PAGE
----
The study will appear this week in the Proceedings of the National Academy of Sciences.
"Our focus is the development of a bionanotechnology that combines the strengths of nanotechnology and biochemistry to generate a new type of 'bionanomaterial,' which has some unique properties," said Weihong Tan, a UF Research Foundation professor of chemistry and associate director of UF's Center for Research at the Bio/Nano Interface. "Because of these properties, we're able to finish the detection of a single bacterium in 20 minutes."
Bionanotechnology is a new frontier of research that combines two seemingly incompatible materials - the building blocks of life and synthetic structures - at a tiny, molecular-sized scale. Nanotechnology works with objects that are on the order of 1 to 100 nanometers; a nanometer is one-billionth of a meter, about the size of several atoms. When combined with molecular biology, the possible applications of this nano-frontier are widespread and sound like the stuff of science fiction. Scientists currently are designing microscopic "nanobots", bioprobes and biosensors that, once implanted in the human body, could perform a number of medical duties, from delivering drugs to detecting malignant cells.
Tan's compound materials are called "bioconjugated nanoparticles," a prefix-heavy term that highlights their blended nature. "It's a very simple idea," said Tan. He takes antibodies -- molecules used to seek specific types of bacteria -- and attaches, or "conjugates", them to tiny dye-loaded particles.
"A bioconjugated particle is linked to the antibody, which can recognize a specific type of bacterium," Tan said. "Inside this particle, we put many fluorescent dye molecules in such a way that you can generate a very, very high signal." Once a particle finds the bacteria that it's designed to seek, it glows.
Dye-labeled antibodies are commonly used to locate bacteria in a sample, but traditional methods are not very sensitive -- the glow from one antibody-linked dye molecule just isn't easy to see, and that can create potential health risks. "Sometimes one bacterium makes the difference," Tan said.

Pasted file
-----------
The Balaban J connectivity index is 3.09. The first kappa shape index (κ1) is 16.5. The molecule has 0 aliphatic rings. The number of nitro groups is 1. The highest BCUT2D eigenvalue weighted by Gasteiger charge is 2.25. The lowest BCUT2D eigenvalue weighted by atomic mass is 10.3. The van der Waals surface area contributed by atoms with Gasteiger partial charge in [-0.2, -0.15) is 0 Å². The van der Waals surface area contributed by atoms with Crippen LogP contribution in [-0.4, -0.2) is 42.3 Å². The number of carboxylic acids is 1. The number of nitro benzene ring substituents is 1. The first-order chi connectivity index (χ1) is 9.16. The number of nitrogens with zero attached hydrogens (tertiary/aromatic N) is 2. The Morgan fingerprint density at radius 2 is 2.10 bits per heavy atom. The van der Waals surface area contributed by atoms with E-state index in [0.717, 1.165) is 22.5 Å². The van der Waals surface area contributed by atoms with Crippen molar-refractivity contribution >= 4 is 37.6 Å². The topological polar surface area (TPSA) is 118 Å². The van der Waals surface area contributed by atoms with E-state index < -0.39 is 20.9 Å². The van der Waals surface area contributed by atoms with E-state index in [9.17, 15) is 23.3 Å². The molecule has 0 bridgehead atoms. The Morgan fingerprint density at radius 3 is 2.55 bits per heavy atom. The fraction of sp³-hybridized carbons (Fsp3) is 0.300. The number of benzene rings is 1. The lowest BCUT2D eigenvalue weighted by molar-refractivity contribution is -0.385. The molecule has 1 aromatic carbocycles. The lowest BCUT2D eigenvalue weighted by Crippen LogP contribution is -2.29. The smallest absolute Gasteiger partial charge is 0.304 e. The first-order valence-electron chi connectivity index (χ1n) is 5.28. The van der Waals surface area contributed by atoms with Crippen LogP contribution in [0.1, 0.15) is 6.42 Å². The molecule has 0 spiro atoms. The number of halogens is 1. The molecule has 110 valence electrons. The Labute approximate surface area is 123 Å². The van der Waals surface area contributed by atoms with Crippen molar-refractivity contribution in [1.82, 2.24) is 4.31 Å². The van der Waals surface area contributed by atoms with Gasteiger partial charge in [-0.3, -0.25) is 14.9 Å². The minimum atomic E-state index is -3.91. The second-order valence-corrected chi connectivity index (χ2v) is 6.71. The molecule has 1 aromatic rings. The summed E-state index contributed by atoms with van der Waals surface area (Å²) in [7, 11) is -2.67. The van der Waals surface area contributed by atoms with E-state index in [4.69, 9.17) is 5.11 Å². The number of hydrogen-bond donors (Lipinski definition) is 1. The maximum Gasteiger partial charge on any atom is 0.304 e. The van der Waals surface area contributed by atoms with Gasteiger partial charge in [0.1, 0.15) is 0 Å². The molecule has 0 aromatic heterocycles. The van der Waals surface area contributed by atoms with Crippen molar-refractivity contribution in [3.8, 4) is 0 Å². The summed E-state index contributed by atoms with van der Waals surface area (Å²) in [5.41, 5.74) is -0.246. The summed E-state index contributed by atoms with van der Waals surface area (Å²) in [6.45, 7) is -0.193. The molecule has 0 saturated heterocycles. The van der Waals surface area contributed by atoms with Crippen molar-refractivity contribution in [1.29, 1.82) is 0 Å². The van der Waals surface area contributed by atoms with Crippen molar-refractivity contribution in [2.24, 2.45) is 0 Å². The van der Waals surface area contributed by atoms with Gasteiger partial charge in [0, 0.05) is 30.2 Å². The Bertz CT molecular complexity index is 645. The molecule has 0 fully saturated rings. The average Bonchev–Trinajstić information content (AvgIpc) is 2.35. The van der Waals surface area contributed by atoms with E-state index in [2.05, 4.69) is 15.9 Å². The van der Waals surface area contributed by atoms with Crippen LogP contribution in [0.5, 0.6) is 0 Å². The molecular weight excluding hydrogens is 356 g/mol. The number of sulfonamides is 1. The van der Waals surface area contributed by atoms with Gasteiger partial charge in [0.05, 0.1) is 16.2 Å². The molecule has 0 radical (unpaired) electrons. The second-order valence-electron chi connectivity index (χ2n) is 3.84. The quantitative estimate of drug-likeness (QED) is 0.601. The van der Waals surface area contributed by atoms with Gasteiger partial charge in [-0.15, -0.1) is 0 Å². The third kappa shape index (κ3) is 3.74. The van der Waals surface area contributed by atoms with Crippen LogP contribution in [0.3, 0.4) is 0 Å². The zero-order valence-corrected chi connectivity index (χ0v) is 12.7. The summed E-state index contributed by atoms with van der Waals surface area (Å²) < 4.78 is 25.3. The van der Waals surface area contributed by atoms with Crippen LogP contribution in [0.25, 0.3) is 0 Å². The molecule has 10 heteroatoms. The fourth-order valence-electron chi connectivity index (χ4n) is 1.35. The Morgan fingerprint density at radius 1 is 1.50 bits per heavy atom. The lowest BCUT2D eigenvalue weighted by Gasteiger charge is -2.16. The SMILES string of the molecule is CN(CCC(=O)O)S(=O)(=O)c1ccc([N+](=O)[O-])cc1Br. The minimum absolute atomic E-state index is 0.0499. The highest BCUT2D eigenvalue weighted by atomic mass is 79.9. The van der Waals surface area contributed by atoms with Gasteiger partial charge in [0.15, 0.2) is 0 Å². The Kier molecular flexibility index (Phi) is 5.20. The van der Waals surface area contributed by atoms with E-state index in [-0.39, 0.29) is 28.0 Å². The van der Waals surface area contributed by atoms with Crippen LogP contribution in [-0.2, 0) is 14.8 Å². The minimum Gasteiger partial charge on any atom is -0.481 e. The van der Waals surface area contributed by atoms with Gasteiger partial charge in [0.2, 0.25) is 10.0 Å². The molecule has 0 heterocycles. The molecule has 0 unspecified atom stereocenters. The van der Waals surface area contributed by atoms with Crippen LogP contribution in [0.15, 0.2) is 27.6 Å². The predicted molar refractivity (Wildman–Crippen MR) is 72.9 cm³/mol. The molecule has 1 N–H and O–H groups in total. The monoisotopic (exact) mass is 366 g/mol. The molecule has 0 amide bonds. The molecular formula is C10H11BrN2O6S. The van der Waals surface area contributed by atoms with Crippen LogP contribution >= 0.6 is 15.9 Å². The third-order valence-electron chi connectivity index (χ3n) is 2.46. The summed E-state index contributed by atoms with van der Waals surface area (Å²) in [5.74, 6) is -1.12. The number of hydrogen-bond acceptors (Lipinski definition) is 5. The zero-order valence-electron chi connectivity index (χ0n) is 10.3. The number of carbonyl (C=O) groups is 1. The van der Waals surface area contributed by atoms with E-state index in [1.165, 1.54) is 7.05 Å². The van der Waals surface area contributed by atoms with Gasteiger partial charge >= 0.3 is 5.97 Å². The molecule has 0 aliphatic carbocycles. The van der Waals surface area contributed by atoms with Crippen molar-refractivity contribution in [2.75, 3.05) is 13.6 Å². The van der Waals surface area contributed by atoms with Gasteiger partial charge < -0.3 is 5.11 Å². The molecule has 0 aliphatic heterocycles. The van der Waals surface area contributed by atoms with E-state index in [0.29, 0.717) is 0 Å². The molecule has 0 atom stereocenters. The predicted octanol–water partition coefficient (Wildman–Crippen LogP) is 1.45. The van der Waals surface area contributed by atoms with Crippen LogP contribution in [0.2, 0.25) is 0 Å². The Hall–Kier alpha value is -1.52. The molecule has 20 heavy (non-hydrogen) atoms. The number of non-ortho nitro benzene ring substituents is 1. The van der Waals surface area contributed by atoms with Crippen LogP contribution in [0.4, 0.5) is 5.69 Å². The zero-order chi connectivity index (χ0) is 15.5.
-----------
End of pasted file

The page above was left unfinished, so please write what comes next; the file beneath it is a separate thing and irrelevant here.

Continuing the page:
The secret to the UF team's super-sensitive method is in the sauce: The silica structure they use to bind the antibody-and-dye amalgam together allows each particle to hold thousands of dye molecules, rather than just one, making the fluorescent signal hundreds to thousands of times brighter.
Enhancing the fluorescent signal also eliminates a time-consuming part of the current bacteria detection process. Small amounts of bacteria are difficult to detect and to count how many bacteria are in a sample, scientists often have to "plate" it -- place the sample in a Petri dish and let the bacterial colonies grow for one to a few days before analysis. However, the bioconjugated nanoparticles found a single E. coli bacterium in a sample of ground beef in less than 20 minutes, from start to finish.
A quicker analysis time is not only vital for early disease detection but also will be critical in combating bioterrorism, Tan said. "In situations when there is life and death, when you have to make a decision very quickly, our technology will really give you the quick decision." Analyzing a possible bioterrorist agent by traditional means could take days and would involve sealing off the entire area during that time, he said. "Instead, we can come back in 20 minutes and say either this is safe or there is a problem." Chad Mirkin, professor of chemistry at Northwestern University and director of Northwestern's Institute for Nanotechnology, said the new technique looks promising.
"This looks to be a pretty impressive way of detecting bacteria, and the obvious point of impact would be in the food safety industry," Mirkin said. "It looks quite good for pathogen detection in foods, which is a huge issue."
The research team includes former UF scientist Xiaojun Zhao, now an assistant professor at the University of North Dakota; UF graduate student Lisa Hilliard; postdoctoral researchers Shelly John Mechery, Yanping Wang and Rahul Bagwe; and Shouguang Jin, associate professor of molecular genetics and microbiology. The research was funded by the National Science Foundation, the Packard Foundation and the National Institutes of Health.
The team now is working on tailoring the bioconjugated nanoparticles to detect multiple bacteria simultaneously, including health threats E. coli, Salmonella and Bacillus cereus spores, a toxin found in many foods. The ultrasensitive particles can be adapted to detect a wide variety of bacteria used as bioterrorism agents in food, clinical and environmental samples and can be used to detect disease in its earliest stages, Tan said.
"This is really the interface of biological science and nanotechnology," he said. "In situations when the very sensitive detection of bacteria or other biological reagents is the critical issue, I think our technology will have a clear edge."
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Source: Weihong Tan, 352-846-2410, firstname.lastname@example.org